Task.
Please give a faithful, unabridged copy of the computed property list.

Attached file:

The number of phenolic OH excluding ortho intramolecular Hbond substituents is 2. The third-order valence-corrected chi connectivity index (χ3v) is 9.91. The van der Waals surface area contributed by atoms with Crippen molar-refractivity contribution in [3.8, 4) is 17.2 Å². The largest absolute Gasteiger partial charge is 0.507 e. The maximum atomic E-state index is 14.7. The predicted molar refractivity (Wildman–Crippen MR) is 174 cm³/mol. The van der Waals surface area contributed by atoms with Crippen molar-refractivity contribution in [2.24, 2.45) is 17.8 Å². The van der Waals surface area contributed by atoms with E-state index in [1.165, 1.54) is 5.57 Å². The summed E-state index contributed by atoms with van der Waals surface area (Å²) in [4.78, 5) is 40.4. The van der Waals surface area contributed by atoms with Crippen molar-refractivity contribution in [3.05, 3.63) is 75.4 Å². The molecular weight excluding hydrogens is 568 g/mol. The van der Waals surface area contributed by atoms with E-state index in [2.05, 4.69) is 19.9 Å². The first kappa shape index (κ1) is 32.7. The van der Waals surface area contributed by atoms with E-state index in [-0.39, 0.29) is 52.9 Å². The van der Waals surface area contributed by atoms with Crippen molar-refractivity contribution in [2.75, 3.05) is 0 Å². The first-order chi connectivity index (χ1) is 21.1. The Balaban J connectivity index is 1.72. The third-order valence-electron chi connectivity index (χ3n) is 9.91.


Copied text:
The number of phenolic OH excluding ortho intramolecular Hbond substituents is 2. The third-order valence-corrected chi connectivity index (χ3v) is 9.91. The van der Waals surface area contributed by atoms with Crippen molar-refractivity contribution in [3.8, 4) is 17.2 Å². The largest absolute Gasteiger partial charge is 0.507 e. The maximum atomic E-state index is 14.7. The predicted molar refractivity (Wildman–Crippen MR) is 174 cm³/mol. The van der Waals surface area contributed by atoms with Crippen molar-refractivity contribution in [2.24, 2.45) is 17.8 Å². The van der Waals surface area contributed by atoms with E-state index in [1.165, 1.54) is 5.57 Å². The summed E-state index contributed by atoms with van der Waals surface area (Å²) in [4.78, 5) is 40.4. The van der Waals surface area contributed by atoms with Crippen molar-refractivity contribution in [3.05, 3.63) is 75.4 Å². The molecular weight excluding hydrogens is 568 g/mol. The van der Waals surface area contributed by atoms with E-state index in [2.05, 4.69) is 19.9 Å². The first kappa shape index (κ1) is 32.7. The van der Waals surface area contributed by atoms with E-state index in [-0.39, 0.29) is 52.9 Å². The van der Waals surface area contributed by atoms with Crippen molar-refractivity contribution in [2.75, 3.05) is 0 Å². The first-order chi connectivity index (χ1) is 21.1. The Balaban J connectivity index is 1.72. The third-order valence-electron chi connectivity index (χ3n) is 9.91.